Bach had an almost uncountable number of bosses. The city council actually hired him, and took umbrage when the ministers tried to preside over his installation. Here we see Erastianism in full play. The “civil magistrate” was intimately engaged in ecclesiastical affairs. Both Burgermeister and Pfarrer were spiritually concerned, and operated on the premise of Christianity. But the Lutheran inability to separate the spheres in accordance with a scriptural regulative principle is seen in microcosm in Bach’s travails.
I don’t want to imply that there are easy answers on the church/state question. We can test our thinking to make sure we aren’t merely parochial by studying the history of other reformation lands.
Nevertheless, in a very small, yet significant way, we can see the beauty of the Reformed regulative principle as it applies to the constitution of the church, and the need to hedge in the civil magistrate.
Today, at least during the holiday season when I was there, mainstream church life in Leipzig is dominated by choirs, organs, children’s plays, and pageantry. There are a few signs of life. The liturgy is still trinitarian. I will have more to say about all this. For now, it is just food for thought: could the Erastianism of the Lutheran state church have led to the formalism that continues so strongly with or without the gospel?
I found the opera house cold and uninviting. Even the exterior. But the interior is unacceptable. You walk in to a transept hallway containing the ticket booth at one end and a cafe at the other. Crossing that and entering the main doors, you enter a coatroom. The main loge of the opera hall is actually up a flight of stairs. This arrangement simply destroyed the atmosphere.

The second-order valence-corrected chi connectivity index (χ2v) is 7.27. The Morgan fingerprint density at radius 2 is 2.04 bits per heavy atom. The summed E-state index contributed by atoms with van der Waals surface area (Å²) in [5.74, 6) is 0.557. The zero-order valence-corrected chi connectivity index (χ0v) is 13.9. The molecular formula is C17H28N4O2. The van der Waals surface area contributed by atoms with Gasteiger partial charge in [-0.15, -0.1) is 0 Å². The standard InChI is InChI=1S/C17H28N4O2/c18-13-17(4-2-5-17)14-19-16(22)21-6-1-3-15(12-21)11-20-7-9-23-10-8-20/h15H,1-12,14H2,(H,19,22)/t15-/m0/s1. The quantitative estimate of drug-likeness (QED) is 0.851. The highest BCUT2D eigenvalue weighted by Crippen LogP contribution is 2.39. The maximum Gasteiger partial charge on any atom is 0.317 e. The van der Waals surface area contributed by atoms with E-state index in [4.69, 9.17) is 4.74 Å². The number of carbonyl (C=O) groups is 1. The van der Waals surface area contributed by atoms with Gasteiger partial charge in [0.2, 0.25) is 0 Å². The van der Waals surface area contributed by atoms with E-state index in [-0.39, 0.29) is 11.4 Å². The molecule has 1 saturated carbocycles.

Architecture must take into consideration human feelings. Pure functionality mingled with mere bombast is what robots and communists end up building.
Some of the streets have retained a bit of old-world charm. The same can be said for the historical buildings such as the Rathaus. There are stamps of modernity such as exposed flying water pipes through the main square, that I hope are merely temporary; I was unable to ascertain this.
The girls seem quite diligent and pretty. I hope to meet more of them.
The whole old-town can be canvassed in 10 or 15 minutes of a brisk walk. It is almost amazing how near to each other the Thomas and Nicholai churches are.
But that is how a post-millenial city will look!
Somewhere I saw that Leipzig was designated the least expensive city in Europe; [What kind of city? of all decent cities? cities of a certain size? cities having an opera? this is why those kind of surveys are of doubtful use. Nevertheless,] indeed lodging and food were extremely reasonable– though as always, don’t get burned ordering coffee by the cup. When you get the bill, you’d think you had been guzzling whiskey. Order a “KÃ¤nnchen” (pot) and then let it go.
The weeks leading up to Christmas (I was a few days too late) are supposed to be wonderful for shopping for genuine German craftsman items– wood carvings, and so forth. Keep this in mind when planning your trip– I may not be able to wait that long for my next visit.
A couple miles out of the old city is a huge monument to the battle of Leipzig in 1813. This marked the defeat of Napolean, and is to Germans what Waterloo is for the Anglo-Saxon. The monument is ugly but looks promising on a day that is clear and when the museum is open– neither of which were the case when I arrived. Those that enjoy tromping around battlefields– bookmark Leipzig as one important stop on your tour.
The Battle of Leipzig in 1813 marked the end of French domination and the beginning of the rise of Germany. Coincidentally, but with providential symbolism, that same year in Leipzig was born Richard Wagner.